In “The Defense”, the first novel in D.W. Buffa’s series about criminal defense attorney Joseph Antonelli, Buffa deals with some of the problems ordinary people have with the often bizarre outcomes of the U.S. criminal justice system. For instance, a talented defense attorney who can sound convincingly honest and goodhearted while tricking and browbeating prosecution witnesses can sometimes keep dangerous criminals from being jailed and leave them free to harm other innocent victims. The lawyers conscience is clear, because he is only providing the defendant with the best possible defense, as the system mandates.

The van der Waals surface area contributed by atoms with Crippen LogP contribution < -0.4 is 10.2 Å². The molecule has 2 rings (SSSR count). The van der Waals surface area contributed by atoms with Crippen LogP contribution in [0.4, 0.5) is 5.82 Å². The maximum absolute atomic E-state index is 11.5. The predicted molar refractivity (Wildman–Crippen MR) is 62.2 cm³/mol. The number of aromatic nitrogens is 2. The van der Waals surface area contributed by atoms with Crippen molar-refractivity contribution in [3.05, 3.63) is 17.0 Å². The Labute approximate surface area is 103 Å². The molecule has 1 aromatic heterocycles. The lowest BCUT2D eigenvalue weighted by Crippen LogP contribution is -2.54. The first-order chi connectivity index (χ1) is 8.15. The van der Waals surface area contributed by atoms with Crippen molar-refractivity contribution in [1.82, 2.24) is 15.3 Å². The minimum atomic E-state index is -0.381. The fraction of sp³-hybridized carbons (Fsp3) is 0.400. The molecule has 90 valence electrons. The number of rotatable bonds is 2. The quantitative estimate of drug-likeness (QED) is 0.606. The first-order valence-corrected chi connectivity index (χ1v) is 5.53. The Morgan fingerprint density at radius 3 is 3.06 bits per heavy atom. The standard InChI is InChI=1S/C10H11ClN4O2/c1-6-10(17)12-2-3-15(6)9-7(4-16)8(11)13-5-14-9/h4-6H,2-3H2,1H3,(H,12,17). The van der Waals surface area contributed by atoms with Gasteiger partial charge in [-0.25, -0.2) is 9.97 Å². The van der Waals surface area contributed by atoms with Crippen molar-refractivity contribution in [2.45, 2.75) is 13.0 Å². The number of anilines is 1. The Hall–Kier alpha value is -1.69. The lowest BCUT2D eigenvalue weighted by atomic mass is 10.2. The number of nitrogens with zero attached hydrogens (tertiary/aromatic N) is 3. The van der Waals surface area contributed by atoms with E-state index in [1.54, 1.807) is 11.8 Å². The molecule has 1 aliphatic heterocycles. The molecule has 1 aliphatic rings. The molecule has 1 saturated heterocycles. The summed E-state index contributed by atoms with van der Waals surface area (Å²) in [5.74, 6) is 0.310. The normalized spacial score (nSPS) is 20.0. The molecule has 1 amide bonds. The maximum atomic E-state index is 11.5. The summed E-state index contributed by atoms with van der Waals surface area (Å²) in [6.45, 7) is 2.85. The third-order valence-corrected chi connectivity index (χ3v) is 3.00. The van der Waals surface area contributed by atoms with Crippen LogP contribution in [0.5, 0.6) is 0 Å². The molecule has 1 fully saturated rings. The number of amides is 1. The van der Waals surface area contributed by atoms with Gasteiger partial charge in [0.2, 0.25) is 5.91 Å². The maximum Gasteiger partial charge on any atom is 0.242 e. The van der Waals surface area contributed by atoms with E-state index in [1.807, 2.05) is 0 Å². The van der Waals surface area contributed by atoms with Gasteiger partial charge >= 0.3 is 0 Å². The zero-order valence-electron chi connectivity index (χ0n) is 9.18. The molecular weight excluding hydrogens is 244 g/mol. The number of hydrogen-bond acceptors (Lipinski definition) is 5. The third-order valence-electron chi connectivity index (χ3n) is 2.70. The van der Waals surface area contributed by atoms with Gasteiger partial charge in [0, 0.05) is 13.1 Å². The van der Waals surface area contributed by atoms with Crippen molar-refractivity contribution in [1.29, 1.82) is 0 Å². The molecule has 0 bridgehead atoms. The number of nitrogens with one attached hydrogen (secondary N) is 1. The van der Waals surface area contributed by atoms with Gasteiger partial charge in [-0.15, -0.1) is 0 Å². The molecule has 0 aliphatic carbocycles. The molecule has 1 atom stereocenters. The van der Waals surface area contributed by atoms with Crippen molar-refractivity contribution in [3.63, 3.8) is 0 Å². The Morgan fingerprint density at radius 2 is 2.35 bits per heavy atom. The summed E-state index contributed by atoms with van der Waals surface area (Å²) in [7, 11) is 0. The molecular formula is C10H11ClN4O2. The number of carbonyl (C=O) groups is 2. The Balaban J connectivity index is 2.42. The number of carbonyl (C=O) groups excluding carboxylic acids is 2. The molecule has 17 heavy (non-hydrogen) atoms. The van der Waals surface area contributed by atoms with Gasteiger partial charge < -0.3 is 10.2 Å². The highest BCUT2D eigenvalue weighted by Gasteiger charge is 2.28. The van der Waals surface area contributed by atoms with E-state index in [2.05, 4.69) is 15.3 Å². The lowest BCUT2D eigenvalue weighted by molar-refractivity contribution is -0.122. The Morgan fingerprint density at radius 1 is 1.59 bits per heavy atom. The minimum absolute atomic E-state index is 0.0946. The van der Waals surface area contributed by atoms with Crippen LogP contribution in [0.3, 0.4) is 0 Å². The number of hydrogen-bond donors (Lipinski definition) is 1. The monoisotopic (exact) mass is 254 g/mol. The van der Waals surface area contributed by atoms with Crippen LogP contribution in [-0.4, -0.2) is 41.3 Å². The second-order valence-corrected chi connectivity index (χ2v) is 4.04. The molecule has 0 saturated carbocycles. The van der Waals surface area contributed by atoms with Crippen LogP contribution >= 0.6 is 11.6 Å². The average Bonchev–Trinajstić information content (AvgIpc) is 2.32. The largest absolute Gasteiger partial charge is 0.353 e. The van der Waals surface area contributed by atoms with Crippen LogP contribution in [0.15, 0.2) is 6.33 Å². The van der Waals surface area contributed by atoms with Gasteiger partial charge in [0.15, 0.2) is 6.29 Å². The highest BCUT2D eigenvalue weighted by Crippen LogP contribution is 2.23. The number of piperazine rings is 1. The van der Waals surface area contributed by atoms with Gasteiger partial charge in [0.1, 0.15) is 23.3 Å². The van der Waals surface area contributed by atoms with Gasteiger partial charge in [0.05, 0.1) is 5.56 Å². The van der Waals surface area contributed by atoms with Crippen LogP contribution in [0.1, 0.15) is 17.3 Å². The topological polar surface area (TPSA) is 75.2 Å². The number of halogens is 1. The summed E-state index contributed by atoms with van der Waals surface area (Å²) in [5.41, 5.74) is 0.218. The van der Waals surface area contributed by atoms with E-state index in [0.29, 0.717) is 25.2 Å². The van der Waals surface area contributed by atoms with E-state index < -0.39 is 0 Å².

This is what happens when Antonelli defends a man accused of raping his twelve-year-old step daughter, a man everyone knows is guilty, but whom Antonelli manages to free, in part by making the injured girl look like a liar.
The Greek chorus in this morality play is represented by Judge Leopold Rifkin, a student of philosophy who asks whether trial by jury is really the best possible system, and whether there might be a better way of achieving justice than a battle between opposing lawyers either or both of whom may simply be interested in winning for its own sake, not to mention for money, fame, and career advancement.
Since this is a morality play, the sinner receives his punishment in the end.